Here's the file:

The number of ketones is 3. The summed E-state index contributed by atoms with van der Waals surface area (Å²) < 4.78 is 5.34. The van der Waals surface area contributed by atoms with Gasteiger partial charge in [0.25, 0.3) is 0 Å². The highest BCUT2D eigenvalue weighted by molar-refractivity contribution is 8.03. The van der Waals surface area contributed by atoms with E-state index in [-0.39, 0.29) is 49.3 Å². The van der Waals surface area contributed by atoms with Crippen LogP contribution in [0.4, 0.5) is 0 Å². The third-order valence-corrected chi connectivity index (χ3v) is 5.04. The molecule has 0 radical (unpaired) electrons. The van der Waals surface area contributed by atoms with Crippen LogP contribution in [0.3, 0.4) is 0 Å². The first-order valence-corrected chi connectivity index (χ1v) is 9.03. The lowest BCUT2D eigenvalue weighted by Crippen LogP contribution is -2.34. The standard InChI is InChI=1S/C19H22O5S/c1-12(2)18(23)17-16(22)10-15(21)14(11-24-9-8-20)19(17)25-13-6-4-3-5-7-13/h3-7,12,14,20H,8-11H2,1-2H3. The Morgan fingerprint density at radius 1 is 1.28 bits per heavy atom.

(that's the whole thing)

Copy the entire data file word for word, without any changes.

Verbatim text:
The number of ketones is 3. The summed E-state index contributed by atoms with van der Waals surface area (Å²) < 4.78 is 5.34. The van der Waals surface area contributed by atoms with Gasteiger partial charge in [0.25, 0.3) is 0 Å². The highest BCUT2D eigenvalue weighted by molar-refractivity contribution is 8.03. The van der Waals surface area contributed by atoms with E-state index in [-0.39, 0.29) is 49.3 Å². The van der Waals surface area contributed by atoms with Crippen LogP contribution in [0.4, 0.5) is 0 Å². The third-order valence-corrected chi connectivity index (χ3v) is 5.04. The molecule has 0 radical (unpaired) electrons. The van der Waals surface area contributed by atoms with Crippen LogP contribution in [0.3, 0.4) is 0 Å². The first-order valence-corrected chi connectivity index (χ1v) is 9.03. The lowest BCUT2D eigenvalue weighted by Crippen LogP contribution is -2.34. The standard InChI is InChI=1S/C19H22O5S/c1-12(2)18(23)17-16(22)10-15(21)14(11-24-9-8-20)19(17)25-13-6-4-3-5-7-13/h3-7,12,14,20H,8-11H2,1-2H3. The Morgan fingerprint density at radius 1 is 1.28 bits per heavy atom.